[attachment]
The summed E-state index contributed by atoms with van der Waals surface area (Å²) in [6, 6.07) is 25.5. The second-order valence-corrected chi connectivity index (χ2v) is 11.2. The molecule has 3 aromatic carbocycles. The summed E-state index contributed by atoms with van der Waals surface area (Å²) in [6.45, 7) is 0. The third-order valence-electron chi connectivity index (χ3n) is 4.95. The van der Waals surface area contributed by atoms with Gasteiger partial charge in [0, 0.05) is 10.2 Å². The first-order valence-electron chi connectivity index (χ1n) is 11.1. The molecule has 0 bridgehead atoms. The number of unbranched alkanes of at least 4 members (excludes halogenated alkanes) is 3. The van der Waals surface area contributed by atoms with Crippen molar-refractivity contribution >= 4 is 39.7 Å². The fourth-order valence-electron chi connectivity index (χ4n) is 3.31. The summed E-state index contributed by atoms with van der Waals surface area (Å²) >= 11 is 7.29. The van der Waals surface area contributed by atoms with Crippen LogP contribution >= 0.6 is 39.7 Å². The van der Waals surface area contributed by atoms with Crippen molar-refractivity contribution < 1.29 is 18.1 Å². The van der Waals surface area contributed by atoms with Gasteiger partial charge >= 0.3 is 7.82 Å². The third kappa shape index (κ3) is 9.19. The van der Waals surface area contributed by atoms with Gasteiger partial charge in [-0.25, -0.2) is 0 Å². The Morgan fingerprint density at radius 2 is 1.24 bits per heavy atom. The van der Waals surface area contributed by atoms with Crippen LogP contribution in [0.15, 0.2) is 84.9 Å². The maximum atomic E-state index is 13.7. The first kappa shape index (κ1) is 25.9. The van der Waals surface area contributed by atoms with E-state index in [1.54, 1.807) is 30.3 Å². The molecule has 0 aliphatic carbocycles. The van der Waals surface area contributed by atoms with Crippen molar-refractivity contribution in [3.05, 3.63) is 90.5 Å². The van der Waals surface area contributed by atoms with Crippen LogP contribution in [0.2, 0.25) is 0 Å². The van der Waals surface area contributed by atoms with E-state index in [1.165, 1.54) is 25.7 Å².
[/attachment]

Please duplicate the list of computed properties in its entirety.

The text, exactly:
The summed E-state index contributed by atoms with van der Waals surface area (Å²) in [6, 6.07) is 25.5. The second-order valence-corrected chi connectivity index (χ2v) is 11.2. The molecule has 3 aromatic carbocycles. The summed E-state index contributed by atoms with van der Waals surface area (Å²) in [6.45, 7) is 0. The third-order valence-electron chi connectivity index (χ3n) is 4.95. The van der Waals surface area contributed by atoms with Gasteiger partial charge in [0, 0.05) is 10.2 Å². The first-order valence-electron chi connectivity index (χ1n) is 11.1. The molecule has 0 bridgehead atoms. The number of unbranched alkanes of at least 4 members (excludes halogenated alkanes) is 3. The van der Waals surface area contributed by atoms with Crippen molar-refractivity contribution >= 4 is 39.7 Å². The fourth-order valence-electron chi connectivity index (χ4n) is 3.31. The summed E-state index contributed by atoms with van der Waals surface area (Å²) >= 11 is 7.29. The van der Waals surface area contributed by atoms with Crippen LogP contribution >= 0.6 is 39.7 Å². The van der Waals surface area contributed by atoms with Crippen molar-refractivity contribution < 1.29 is 18.1 Å². The van der Waals surface area contributed by atoms with Gasteiger partial charge >= 0.3 is 7.82 Å². The third kappa shape index (κ3) is 9.19. The van der Waals surface area contributed by atoms with Gasteiger partial charge in [-0.25, -0.2) is 0 Å². The Morgan fingerprint density at radius 2 is 1.24 bits per heavy atom. The van der Waals surface area contributed by atoms with Crippen LogP contribution in [0.15, 0.2) is 84.9 Å². The maximum atomic E-state index is 13.7. The first kappa shape index (κ1) is 25.9. The van der Waals surface area contributed by atoms with E-state index in [1.54, 1.807) is 30.3 Å². The molecule has 0 aliphatic carbocycles. The van der Waals surface area contributed by atoms with Crippen molar-refractivity contribution in [3.05, 3.63) is 90.5 Å². The van der Waals surface area contributed by atoms with Crippen LogP contribution in [0.2, 0.25) is 0 Å². The van der Waals surface area contributed by atoms with E-state index in [1.165, 1.54) is 25.7 Å².